X Men: Days of Future Past opens in a very near future Manhattan aglow by the neon gleam of prison camps for the Mutant-Other. Recalling present day Palestine and no doubt the jewish ghettos of WWII, which too served as opening stages for X-Men 2000 & X-Men First Class 2011, we immediately receive what’s at stake here. Though not quite the allegorical militainment of other Marvel filmic franchises (Iron Man, Captain America) the X-Men franchise has always offered liberal’s length commentary on contemporary societal ills via narrative parallels and character metaphor.
The thematic debate from which the X-Men and Brotherhood of Mutants are born somewhat follows that of MLK and Malcolm X, personified in professor Charles Xavier and Magneto respectively. However this future timeline of DoFP’s speculative history proves Professor X’s respectability politics (“if only we show the humans how kind and safe we are, we can peacefully coexist”) as toothless and in many ways giving agency to the genocide we witness.
This debate is tossed aside in DoFP as there’s a sincere fight for survival by the last remaining mutants held up in a Himalayan outpost. Here they must traverse, literally, time and space to duck an endless army of sentinels fading mutants in Mortal Kombat fatality fashion.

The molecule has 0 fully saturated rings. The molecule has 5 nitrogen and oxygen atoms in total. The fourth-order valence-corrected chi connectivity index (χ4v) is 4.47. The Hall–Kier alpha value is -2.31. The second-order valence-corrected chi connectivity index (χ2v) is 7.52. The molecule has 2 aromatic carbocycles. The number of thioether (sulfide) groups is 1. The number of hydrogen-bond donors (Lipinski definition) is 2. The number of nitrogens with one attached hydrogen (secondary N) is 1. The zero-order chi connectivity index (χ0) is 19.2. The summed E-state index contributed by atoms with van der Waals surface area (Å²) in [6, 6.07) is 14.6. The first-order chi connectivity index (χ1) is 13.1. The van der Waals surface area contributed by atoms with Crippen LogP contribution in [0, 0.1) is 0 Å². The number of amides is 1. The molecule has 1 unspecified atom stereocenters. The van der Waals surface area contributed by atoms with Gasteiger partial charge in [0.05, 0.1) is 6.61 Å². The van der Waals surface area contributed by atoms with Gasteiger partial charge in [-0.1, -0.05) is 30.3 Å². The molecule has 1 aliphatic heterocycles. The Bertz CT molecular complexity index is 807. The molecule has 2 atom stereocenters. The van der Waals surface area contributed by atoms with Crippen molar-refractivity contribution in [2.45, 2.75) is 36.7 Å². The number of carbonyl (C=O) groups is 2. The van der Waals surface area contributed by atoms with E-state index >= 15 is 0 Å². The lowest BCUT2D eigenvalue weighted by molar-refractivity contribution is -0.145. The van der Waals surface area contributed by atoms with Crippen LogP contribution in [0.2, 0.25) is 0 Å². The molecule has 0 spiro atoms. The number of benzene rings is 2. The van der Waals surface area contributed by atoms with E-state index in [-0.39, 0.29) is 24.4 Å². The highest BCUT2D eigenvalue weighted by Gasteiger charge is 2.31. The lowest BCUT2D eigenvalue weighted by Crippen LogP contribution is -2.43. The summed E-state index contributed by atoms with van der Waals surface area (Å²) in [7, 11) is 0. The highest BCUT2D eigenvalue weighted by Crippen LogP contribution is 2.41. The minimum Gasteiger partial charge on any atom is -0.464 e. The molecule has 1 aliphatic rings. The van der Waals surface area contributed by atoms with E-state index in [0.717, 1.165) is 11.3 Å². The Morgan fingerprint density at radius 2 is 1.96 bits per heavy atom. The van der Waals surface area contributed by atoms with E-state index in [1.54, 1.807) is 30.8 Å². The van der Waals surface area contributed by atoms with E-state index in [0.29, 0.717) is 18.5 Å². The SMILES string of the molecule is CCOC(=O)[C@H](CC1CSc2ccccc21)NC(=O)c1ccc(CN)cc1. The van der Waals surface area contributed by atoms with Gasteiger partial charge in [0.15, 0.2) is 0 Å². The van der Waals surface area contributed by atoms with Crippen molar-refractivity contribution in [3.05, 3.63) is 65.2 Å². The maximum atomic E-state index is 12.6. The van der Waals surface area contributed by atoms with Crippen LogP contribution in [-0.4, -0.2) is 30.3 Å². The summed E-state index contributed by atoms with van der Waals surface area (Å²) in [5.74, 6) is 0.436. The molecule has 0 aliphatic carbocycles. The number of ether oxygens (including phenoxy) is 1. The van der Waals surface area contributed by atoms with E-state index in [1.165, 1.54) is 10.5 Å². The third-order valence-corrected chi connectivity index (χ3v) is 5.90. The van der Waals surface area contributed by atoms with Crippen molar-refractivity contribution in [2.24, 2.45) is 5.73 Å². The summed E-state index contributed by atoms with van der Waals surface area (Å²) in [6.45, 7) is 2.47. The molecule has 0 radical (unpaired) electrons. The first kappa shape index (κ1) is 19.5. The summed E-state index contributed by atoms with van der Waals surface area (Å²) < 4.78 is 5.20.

Let’s pause for a moment. I don’t wish to review the plot of DoFP as the anachronisms of time travel narrative loop holes would obscure the purpose of this response. Just know these robotic sentinels were created in 1973 by the military scientist Bolivar Trask (caricatured by the misused yet masterful Peter Dinklage). Now Wolverine’s consciousness must be sent back in time to stop shapeshifting Mystique (yes somehow the future genocide of mutants is the fault of another mutant) from murdering Trask. This murder frames Trask as a martyr and fuels his cause and creation of the sentinels as Mystique’s DNA is weaponized providing the robots the skill to adapt to any mutant attack. This set up supplies the thesis of Professor X and indeed director Bryan Singer’s argument that violence begets violence. We’ll speak on this in a minute.
One note about this set up though. DoFP subtly shows us a bleak vision of the world not unlike our own. This is a world in which the U.S and its military industrial complex may invade any nation to rid the earth of terror(ists) here represented through mutants. The sentinels and those who created them have an obligation or mission to liberate the world from the mutant threat in the same way drones operate transnationally with near impunity. Cause when the US labels you a threat, there’s no where to run or hide, not even in alternate timelines or Himalayan temples. Whether this set up encourages the existence of the US military industrial complex or serves as a point of critique remains to be seen.